FOX’s Glee is certainly frustrating. After a great fall run, they completely dropped the ball during February sweeps, one of the most important times of the year for television, with several weak episodes in a row. Now, the ratings push being over, Glee returns with another good episode, “Girls (and Boys) on Film.”
Part of why this week’s installment works so well is the music that is used. The episode features the 500th musical performance ever on the show, as well as many other great numbers inspired by movies. From “Shout” to “In Your Eyes” to “Come What May” to “Unchained Melody” to “Footloose,” Glee chronicles some of the best know moments in film involving song. They also toss in a couple of mashups, such as “Diamonds Are A Girls Best Friend” / “Material Girl,” the same combo used in Moulin Rouge, and a Tom Cruise tribute of “Old Time Rock and Roll” and “Danger Zone,” as well as the old style, beautiful looking dream opening “You’re All the World to Me.”
That list in the preceding paragraph is quite a long one, and without a weak link in the batch. Many are used effectively for the ongoing stories, while others are entertaining choir room performances. Many of the cast are featured in these numbers, rather than just a couple of them, and everyone must have had a ball filming “Girls (and Boys) on Film,” which really translates on screen.
It does strike me as odd that the rest of the student body really gets into “Shout” as the New Directions run down the halls and dance on tables in the lunchroom. Were I their classmate, I would probably groan and say “Here they come again!” rather than clap and bob my head. However, it’s so entertaining that I can’t complain much, and I’m glad it’s included.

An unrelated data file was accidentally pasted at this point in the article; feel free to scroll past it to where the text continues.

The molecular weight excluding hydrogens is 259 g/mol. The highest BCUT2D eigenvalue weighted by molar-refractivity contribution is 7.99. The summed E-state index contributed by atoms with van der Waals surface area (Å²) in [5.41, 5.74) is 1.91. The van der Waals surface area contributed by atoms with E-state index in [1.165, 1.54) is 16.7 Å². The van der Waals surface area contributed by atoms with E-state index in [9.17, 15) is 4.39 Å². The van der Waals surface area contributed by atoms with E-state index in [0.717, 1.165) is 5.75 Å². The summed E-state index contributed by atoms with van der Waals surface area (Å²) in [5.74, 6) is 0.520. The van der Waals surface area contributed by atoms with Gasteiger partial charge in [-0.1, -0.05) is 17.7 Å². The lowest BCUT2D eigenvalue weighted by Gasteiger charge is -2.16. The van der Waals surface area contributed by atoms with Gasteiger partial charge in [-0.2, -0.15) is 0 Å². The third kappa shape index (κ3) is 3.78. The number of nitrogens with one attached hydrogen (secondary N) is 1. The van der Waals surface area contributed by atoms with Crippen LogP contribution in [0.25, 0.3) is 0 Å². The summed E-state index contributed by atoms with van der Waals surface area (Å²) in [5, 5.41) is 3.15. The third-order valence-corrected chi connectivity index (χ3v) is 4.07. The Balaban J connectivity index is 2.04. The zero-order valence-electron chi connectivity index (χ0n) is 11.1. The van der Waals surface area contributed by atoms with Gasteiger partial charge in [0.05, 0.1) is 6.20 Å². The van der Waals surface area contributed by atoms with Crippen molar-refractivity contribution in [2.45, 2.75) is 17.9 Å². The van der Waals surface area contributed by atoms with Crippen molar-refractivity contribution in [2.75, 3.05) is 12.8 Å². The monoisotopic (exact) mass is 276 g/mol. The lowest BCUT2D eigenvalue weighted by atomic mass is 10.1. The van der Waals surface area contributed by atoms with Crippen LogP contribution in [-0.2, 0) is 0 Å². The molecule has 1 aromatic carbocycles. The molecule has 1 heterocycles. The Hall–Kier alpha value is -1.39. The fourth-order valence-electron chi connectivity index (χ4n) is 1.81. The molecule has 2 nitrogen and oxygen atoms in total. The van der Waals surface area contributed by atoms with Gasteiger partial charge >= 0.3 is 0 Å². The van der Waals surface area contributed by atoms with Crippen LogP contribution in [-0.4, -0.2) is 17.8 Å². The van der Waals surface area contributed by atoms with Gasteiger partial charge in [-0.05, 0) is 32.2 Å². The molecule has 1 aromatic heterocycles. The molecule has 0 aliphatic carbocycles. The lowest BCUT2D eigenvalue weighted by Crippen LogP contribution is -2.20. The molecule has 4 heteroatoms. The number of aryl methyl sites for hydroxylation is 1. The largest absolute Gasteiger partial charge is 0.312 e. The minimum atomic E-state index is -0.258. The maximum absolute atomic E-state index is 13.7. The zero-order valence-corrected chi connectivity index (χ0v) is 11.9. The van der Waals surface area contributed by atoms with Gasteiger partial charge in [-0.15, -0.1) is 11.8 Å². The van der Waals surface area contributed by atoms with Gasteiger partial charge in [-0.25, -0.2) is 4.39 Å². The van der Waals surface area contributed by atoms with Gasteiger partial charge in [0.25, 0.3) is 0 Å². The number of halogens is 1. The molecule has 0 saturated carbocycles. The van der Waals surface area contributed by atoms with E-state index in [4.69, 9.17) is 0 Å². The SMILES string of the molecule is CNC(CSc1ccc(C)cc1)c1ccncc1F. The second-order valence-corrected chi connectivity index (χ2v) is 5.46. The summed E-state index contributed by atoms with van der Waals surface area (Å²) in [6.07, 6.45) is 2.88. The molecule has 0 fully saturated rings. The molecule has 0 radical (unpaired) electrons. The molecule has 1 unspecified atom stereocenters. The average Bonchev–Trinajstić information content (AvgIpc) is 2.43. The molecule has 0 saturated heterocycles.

I’d also like to mention how much I loved Unique (Alex Newell) headlining “Diamonds Are A Girls Best Friend” / “Material Girl.” He has been such a pleasure to have in the cast this year, and her voice is amazing. I do have a little trouble deciding which pronoun to use sometimes when discussing the character, as evidenced by the previous sentence, but whether identifying as male or female, Unique brings something fun and powerful and, well, unique, to the show that I wish was used more.
Several of the romantic duos get screen time this week. Marley (Melissa Benoist) confesses to Jake (Jacob Artist) about her kiss with Ryder (Blake Jenner), which ruins their relationship. I’m disappointed by this plot in general because it does feel like a retread of season one. The quicker Ryder gets out of the picture and Marley is with Jake for good the better, even as I knowGlee won’t be quick about it because they have to stretch out the drama.
Even more unsatisfying is Finn (Cory Monteith) telling Will (Matthew Morrison) about kissing Emma (Jayma Mays). It is a dumb mistake in a bad moment on Finn’s part to kiss her, and he does everything he can to make up for it since. I understand Finn doesn’t want it to come out later, but who is he helping by telling Will now? It just upsets Will, who gives his “pal” the cold shoulder, as Finn deserves. I guess that’s what Will gets for befriending a student so closely.
I do like the way Will and Emma resolve their differences. Having her leave him at the alter sucked, but she has a point that Will has changed and has been away for awhile. Yes, she should have talked to him before the ceremony, but I’m glad they’re choosing to work through it, hopefully meaning an actual wedding, maybe smaller this time, in the near future, a much better option than a permanent breakup.
It is a little weird that Emma’s parents (Don Most and Valerie Mahaffey) pop up this week in “Girls (and Boys) on Film,” rather than during the wedding episode. It is firmly established they are at the wedding, but we don’t see them. One could argue there isn’t really a plot for them in the wedding episode, but then again, there isn’t really here, either. Just a confusing choice by Glee.